A class that was underwhelming across the board wrapped up with 10 picks in the final four rounds. Adding that many end-of-roster players to an already young team feels like a miscalculation. At least GM Trent Baalke landed an additional fourth-round pick next year as part of his maneuvering.
When Fresno State’s Jake Haener became the first quarterback to hear his name called Saturday, it seemed like McKee might not be far off from learning his landing spot. Instead, the Stanford product would up being the eighth quarterback chosen on Saturday, not coming off the board until the sixth round to the Eagles. While learning from new offensive coordinator Brian Johnson could aid his long-term growth, he might be stuck as a developmental option for the foreseeable future with Jalen Hurts entrenched as the starter and Marcus Mariota serving as the backup. Maybe the 6-6, 231-pound passer would have been better off hitting the transfer portal rather than declaring.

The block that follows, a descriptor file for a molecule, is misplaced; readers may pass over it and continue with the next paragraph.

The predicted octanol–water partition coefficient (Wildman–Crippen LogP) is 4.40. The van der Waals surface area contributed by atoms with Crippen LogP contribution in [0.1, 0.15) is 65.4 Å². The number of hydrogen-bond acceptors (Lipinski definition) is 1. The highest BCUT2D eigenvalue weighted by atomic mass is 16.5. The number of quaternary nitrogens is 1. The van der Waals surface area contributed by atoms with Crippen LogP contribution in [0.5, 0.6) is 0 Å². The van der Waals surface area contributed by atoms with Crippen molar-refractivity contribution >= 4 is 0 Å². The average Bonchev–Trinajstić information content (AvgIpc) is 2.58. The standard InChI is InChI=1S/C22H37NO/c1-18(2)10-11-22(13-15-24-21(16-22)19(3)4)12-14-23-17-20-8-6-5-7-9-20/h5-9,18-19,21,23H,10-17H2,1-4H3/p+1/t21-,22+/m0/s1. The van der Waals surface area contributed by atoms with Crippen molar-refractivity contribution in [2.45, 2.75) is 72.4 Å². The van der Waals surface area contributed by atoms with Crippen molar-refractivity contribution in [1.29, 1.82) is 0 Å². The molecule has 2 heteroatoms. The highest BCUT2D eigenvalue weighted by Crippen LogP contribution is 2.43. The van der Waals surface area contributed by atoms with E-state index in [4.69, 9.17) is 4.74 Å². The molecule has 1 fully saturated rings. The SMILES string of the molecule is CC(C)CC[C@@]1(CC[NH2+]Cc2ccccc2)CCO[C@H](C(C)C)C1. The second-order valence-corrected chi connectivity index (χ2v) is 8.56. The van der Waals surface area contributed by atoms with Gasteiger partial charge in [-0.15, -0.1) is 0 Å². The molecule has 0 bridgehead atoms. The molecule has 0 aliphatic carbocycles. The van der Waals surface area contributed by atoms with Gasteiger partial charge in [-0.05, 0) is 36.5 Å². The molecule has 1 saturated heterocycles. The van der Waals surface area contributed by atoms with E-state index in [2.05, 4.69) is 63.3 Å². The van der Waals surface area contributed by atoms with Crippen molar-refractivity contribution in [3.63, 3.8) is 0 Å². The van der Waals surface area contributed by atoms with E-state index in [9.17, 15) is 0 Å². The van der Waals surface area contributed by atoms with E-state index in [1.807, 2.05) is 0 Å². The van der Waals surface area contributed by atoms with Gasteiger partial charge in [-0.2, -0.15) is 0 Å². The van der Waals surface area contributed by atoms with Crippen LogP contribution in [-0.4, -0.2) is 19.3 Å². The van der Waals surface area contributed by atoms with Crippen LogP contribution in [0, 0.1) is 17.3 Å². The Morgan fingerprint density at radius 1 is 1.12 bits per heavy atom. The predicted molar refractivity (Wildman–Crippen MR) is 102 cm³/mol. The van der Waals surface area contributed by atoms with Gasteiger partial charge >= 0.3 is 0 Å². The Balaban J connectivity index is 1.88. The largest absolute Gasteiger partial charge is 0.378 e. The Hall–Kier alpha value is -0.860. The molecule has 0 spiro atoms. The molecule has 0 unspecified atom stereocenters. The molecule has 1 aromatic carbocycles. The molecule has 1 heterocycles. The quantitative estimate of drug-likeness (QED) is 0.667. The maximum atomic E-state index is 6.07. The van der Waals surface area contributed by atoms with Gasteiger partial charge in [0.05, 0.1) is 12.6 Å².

Green Bay Packers
It’s fully understandable that the Packers would want to bring aboard a backup quarterback as they hand the starting reins to Jordan Love. Turning to Penn State’s Sean Clifford in the fifth round, however, is bizarre. The 6-2, 211-pounder didn’t show enough in four years as a starter to suggest he could see meaningful playing time, and the 24-year-old – who is more than three months older than Love – isn’t a particularly tantalizing developmental prospect. GM Brian Gutekunst said the team plans to bring in another quarterback, and it seems like a veteran will be necessary.